It wasn’t the first time I’d heard it.  An older ministry wife had actually admonished me during our first year of marriage and ministry about this same thing that I was hearing now.  What was framed as “encouragement” was actually a firm warning that I would contemplate for years to come.  I would hear it preached at pastor’s training conferences, written about in blogs and talked about as a generally accepted survival strategy for pastoral families.  It’s called “building a wall”.

The argument is that building a wall around your family is essential because “ministry will consume you” and “people will take all that you have, leaving nothing left for your family” and “people are mean and will hurt those you love (your children), causing them to not only walk away from the Church but away from Jesus as well.”  Building a wall is the only loving, responsible, and wise way to navigate the life of ministry.

In the last 23 years of life as a pastor’s wife, I’ve come to radically and fundamentally disagree.  Not only that, I’ve determined to walk a totally different path.  Interesting enough, a few months ago, Craig and I were out on separate lunch appointments that provided amazingly different perspectives on this – leading us to again define who we are and where we stand.  The well-meaning men that Craig was meeting with definitely said, “You have GOT to create a wall around your family.”  I say they were well-meaning because I know that they were trying to offer advice to Craig about navigating this larger church setting we’ve found ourselves in (we recently moved from pastoring a church of 400 to a church of 4000+).  At the other end of the spectrum, I was meeting with a woman who said over and over, “It’s so refreshing to see you live with us.  You are authentic and you approach people with your arms open.  You want to know us and for us to know you.”  This happened on the same day – at exactly the same time!  And I’m so glad, because it caused me to reaffirm my commitment to loving people the way Jesus did, authentically and fearlessly.  Is that scary?  Sometimes.  But here’s why it’s what God is calling us all to be and to do.

1.       Building walls of protection is motivated by fear.  God calls us to trust Him to be our defender.  Isaiah put his into words when he said,
Surely God is my salvation;
    I will trust and not be afraid.
The Lord, the Lord himself, is my strength and my defense[a];
    he has become my salvation.” (Is 12:2).
and our Protector.
“You are my hiding place;
you will protect me from trouble

    and surround me with songs of deliverance.
I will instruct you and teach you in the way you should go;

I will counsel you with my loving eye on you.”  (Ps 32:6-8)

He is honored when we love radically, even those (no, ESPECIALLY those) that are hurting and broken – knowing that they are the ones who are most likely to hurt us.  Hurt people hurt people.  Jesus knew that, but He loved sacrificially anyway.  When we invite others into our lives and allow them to know us, they see what it looks like to follow Jesus when it’s hard, to submit to Him when we want to do our own thing, and they are inspired to follow Him more wholeheartedly and authentically.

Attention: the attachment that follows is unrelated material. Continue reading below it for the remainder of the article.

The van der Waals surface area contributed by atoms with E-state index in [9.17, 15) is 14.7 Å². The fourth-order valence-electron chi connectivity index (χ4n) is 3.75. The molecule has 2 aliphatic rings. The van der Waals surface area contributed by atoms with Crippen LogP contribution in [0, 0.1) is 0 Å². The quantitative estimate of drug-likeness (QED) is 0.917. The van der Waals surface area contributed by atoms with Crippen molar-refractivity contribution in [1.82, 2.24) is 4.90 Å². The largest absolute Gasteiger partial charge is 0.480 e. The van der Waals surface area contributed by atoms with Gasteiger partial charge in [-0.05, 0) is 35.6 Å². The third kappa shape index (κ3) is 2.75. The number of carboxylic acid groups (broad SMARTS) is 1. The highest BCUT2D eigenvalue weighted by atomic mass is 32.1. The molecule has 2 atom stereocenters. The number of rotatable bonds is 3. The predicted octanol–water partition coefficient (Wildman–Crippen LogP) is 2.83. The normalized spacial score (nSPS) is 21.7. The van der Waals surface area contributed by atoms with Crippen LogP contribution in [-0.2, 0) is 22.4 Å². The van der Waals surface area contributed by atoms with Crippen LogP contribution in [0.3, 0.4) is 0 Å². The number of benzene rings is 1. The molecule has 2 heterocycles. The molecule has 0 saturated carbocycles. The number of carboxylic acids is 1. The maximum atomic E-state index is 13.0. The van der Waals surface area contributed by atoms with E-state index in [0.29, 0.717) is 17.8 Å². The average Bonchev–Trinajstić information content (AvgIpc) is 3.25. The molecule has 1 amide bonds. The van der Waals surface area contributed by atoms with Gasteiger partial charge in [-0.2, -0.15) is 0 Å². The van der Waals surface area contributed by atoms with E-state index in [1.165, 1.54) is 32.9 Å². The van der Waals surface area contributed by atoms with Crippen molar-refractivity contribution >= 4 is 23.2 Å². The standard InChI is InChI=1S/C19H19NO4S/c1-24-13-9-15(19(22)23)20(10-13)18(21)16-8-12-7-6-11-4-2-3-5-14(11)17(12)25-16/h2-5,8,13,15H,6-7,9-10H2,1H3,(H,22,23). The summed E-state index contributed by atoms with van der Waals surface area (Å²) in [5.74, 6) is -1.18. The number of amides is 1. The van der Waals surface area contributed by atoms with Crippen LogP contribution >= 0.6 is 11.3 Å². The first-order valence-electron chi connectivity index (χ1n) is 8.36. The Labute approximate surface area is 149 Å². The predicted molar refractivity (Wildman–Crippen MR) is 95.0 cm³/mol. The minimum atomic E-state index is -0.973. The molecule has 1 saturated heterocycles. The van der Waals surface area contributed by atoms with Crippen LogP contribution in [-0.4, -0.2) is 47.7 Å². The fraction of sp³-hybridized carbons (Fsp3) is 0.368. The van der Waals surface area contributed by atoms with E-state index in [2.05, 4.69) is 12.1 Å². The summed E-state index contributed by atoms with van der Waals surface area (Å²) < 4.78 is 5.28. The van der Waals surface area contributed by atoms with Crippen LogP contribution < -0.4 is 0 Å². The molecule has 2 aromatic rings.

2.       Building walls can encourage the making of “celebrities” in the Church.  When we create distance (or don’t move to shrink the gap) between us and the flock God has called us to lead, we become “mysterious”. That distance and mystery puts us in a place of isolation and elevation, where falling is almost inevitable.  It allows us to compare what “we know about ourselves to what we don’t know about someone else” (Mike Yakanelli to Youth Pastors in a message at Youth Specialties a long time ago). Fame is a dangerous thing that can rot us from the inside, twisting our motivations and making us seek after our own Kingdom rather than His.   We are to be people seeking Jesus’ fame – and no one else’s.  And His fame means necessarily forsaking ours.
3.       MOST IMPORTANTLY, walls prevent us from sharing our lives – which is a biblical idea.  Paul describes his ministry, which was no small enterprise, as
Because we loved you so much, we were delighted to share with you not only the gospel of God
but our lives as well” (1 Thess 2:8)
So if you are resisting the urge to build a way around your family, to keep the Church at a distance so that ministry can’t hurt you – keep on resisting!  There are times when you will want to pile up stones of protection, because when we share our hearts, we are vulnerable.  But don’t do it!  Instead of piling up stones, go to your Savior who longs to be your Protector, your Shield, Your Strength and Your Defense.
If you have found yourself hiding behind some well-placed rocks in hopes that you’ll be able to survive this season of ministry with less wounding, consider this.  What does the Kingdom gain by your hiding?  God longs to work through you to bring healing to the broken and to do things that He has placed only you in this time and place to do.  Faith calls us to courage.  And faith means taking down that wall – one stone at a time.  So ask Jesus to show you today where you are hiding behind a wall and what stones He wants to remove – so that He can bring you a joy in walking out your calling that you’ve never known before